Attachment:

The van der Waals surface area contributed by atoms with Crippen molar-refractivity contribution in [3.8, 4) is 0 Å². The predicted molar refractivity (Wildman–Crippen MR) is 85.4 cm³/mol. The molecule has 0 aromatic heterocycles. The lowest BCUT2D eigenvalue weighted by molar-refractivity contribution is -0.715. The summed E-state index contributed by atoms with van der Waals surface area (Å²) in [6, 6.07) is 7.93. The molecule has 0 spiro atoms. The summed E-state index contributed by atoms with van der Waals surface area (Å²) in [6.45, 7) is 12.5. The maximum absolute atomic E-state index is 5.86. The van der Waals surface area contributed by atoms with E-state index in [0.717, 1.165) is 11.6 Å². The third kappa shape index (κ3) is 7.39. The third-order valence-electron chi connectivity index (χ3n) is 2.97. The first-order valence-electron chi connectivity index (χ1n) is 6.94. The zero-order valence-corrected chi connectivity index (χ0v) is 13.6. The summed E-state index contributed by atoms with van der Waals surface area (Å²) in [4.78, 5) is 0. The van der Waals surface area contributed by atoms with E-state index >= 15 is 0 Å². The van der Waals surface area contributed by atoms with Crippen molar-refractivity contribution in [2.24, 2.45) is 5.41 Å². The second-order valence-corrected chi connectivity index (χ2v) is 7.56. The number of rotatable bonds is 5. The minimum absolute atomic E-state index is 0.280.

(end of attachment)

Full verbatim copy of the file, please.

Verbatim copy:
The van der Waals surface area contributed by atoms with Crippen molar-refractivity contribution in [3.8, 4) is 0 Å². The predicted molar refractivity (Wildman–Crippen MR) is 85.4 cm³/mol. The molecule has 0 aromatic heterocycles. The lowest BCUT2D eigenvalue weighted by molar-refractivity contribution is -0.715. The summed E-state index contributed by atoms with van der Waals surface area (Å²) in [6, 6.07) is 7.93. The molecule has 0 spiro atoms. The summed E-state index contributed by atoms with van der Waals surface area (Å²) in [6.45, 7) is 12.5. The maximum absolute atomic E-state index is 5.86. The van der Waals surface area contributed by atoms with E-state index in [0.717, 1.165) is 11.6 Å². The third kappa shape index (κ3) is 7.39. The third-order valence-electron chi connectivity index (χ3n) is 2.97. The first-order valence-electron chi connectivity index (χ1n) is 6.94. The zero-order valence-corrected chi connectivity index (χ0v) is 13.6. The summed E-state index contributed by atoms with van der Waals surface area (Å²) in [4.78, 5) is 0. The van der Waals surface area contributed by atoms with E-state index >= 15 is 0 Å². The van der Waals surface area contributed by atoms with Crippen molar-refractivity contribution in [2.24, 2.45) is 5.41 Å². The second-order valence-corrected chi connectivity index (χ2v) is 7.56. The number of rotatable bonds is 5. The minimum absolute atomic E-state index is 0.280.